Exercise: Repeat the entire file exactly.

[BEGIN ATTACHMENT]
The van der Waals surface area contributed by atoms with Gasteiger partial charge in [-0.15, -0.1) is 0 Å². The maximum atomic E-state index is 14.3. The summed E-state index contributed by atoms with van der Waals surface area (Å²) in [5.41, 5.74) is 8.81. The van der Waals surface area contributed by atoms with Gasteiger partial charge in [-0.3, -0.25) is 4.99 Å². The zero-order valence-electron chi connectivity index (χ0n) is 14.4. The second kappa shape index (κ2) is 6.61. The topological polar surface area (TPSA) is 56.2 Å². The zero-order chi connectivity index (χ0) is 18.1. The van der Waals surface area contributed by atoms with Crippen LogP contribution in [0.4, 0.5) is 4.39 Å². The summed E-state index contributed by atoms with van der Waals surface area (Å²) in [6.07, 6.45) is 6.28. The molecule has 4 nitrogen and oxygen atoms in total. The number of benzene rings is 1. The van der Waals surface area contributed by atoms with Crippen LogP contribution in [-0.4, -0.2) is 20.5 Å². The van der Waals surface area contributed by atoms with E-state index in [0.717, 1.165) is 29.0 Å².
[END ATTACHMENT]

The van der Waals surface area contributed by atoms with Gasteiger partial charge in [-0.15, -0.1) is 0 Å². The maximum atomic E-state index is 14.3. The summed E-state index contributed by atoms with van der Waals surface area (Å²) in [5.41, 5.74) is 8.81. The van der Waals surface area contributed by atoms with Gasteiger partial charge in [-0.3, -0.25) is 4.99 Å². The zero-order valence-electron chi connectivity index (χ0n) is 14.4. The second kappa shape index (κ2) is 6.61. The topological polar surface area (TPSA) is 56.2 Å². The zero-order chi connectivity index (χ0) is 18.1. The van der Waals surface area contributed by atoms with Crippen LogP contribution in [0.4, 0.5) is 4.39 Å². The summed E-state index contributed by atoms with van der Waals surface area (Å²) in [6.07, 6.45) is 6.28. The molecule has 4 nitrogen and oxygen atoms in total. The number of benzene rings is 1. The van der Waals surface area contributed by atoms with Crippen LogP contribution in [-0.4, -0.2) is 20.5 Å². The van der Waals surface area contributed by atoms with E-state index in [0.717, 1.165) is 29.0 Å².